Today’s Mobile Game Economy: Fun & Profit are Not Mutually Exclusive
I recently had the opportunity to moderate a panel at the always-exciting Game Developers Conference (GDC) in San Francisco. We convened to discuss the best methods of monetization - advertising, in-app purchases, and pay-to-download - and the debate was spirited and informative.
A common theme that we noted in the panel, and observed in the conference as a whole, was the strong desire on the part of developers to provide as “pure” a gaming experience as possible for their users, while ensuring that their software is economically viable. This led to an in-depth discussion around how to strike a balance between the ideal user experience and the reality that interruptive experiences are the best performing for advertisers and internal promotions alike.
Coincidentally, we recently published the annual Millennial Media State of the Apps report based on a survey of app developers and publishers. Taking a games-specific look at this survey, we see that 87% of game developers and publishers monetize their apps in some way.
Among the findings, the majority of game developers are dealing with this issue of “balance”, while trying to develop new applications and drive revenue.
One growing trend that takes a first step at striking that balance is the introduction of user segmentation based upon their propensity to monetize. Those users are then provided with different experiences based upon the “bucket” to which they have been assigned.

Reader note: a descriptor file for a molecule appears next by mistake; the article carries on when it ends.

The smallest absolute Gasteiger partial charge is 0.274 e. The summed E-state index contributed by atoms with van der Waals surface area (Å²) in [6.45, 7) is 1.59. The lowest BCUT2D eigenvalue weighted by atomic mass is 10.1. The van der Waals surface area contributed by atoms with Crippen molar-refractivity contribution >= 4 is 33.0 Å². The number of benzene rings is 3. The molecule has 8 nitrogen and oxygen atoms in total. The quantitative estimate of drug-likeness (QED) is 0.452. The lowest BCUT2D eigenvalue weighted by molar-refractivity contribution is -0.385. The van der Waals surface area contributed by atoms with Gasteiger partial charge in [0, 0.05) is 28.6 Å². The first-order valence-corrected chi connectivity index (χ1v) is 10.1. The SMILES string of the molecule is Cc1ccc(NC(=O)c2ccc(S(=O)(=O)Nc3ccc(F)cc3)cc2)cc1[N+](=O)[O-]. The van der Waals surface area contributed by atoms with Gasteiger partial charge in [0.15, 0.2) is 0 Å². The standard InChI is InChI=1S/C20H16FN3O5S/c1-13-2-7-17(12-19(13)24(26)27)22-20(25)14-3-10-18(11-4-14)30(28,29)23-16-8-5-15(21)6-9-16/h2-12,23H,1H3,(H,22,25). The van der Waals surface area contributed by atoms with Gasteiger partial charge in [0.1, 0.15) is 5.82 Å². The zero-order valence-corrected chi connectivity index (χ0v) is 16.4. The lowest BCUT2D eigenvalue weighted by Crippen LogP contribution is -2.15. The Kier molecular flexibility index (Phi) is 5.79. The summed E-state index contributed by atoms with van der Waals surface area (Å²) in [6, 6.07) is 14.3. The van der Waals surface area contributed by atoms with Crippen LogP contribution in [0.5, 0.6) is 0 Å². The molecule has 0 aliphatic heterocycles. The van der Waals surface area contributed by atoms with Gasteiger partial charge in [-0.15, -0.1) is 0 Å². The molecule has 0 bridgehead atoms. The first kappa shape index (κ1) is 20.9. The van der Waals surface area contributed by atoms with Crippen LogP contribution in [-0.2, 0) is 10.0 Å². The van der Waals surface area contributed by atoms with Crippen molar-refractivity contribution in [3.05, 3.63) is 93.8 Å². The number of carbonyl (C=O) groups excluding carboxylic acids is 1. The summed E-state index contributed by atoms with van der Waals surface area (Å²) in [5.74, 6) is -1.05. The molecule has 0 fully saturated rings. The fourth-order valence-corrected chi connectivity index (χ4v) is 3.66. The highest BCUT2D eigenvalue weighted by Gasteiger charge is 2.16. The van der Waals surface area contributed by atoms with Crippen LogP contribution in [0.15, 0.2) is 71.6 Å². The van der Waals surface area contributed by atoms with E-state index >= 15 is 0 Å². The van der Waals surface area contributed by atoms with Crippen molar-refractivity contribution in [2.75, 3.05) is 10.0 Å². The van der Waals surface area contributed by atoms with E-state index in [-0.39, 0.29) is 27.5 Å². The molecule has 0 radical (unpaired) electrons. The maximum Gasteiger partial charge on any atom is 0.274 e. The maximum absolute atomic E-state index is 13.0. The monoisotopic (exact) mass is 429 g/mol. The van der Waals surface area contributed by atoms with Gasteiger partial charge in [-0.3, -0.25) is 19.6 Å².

For instance, a developer may determine that a particular user is unlikely to make an in-app purchase (a revenue method used by about a third of games according to our survey data), and as a result their advertising experience will become more interruptive, yielding the publisher revenue from an alternate monetization channel. Conversely, a user who has made one or more purchases may have a significantly more passive advertising experience, or perhaps see no ads at all for a prescribed length of time. Making these data-driven decisions about monetization down to the user level may be considered the latest turn in the programmatic/algorithmic revolution.
Another common theme among the GDC attendees with whom I spoke is the desire to gain deeper and less obvious insights about their users. With smartphones being the most personal devices that consumers own, a vast collection of actionable intelligence can be gleaned based upon observed in-app behaviors, along with equally important third party data. Ultimately, these insights enable advertising to work far more efficiently, and let developers make faster, smarter decisions about the best ways to monetize their apps.
Lastly, no discussion of GDC would be complete without an acknowledgement of the jaw-dropping innovation and creativity that developers are bringing to consumers every day. A walk through the Expo floor is filled with “the future is now” moments. Advertising plays an important role in helping publishers delight consumers, and it is clear that, as we develop new ad experiences and monetization opportunities together, the game has only just begun.
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Millennial Media is the leading mobile ad marketplace, making mobile simple for the world’s top brands, app developers, and mobile web publishers. The company's data and technology assets enable advertisers to connect with target audiences at scale, while driving monetization for publisher and developer partners. AOL acquired Millennial Media on October 23, 2015. Millennial Media boosts AOL's global, mobile capabilities and scale across ONE by AOL for advertisers and agencies, and offers the most attractive monetization platform for app developers.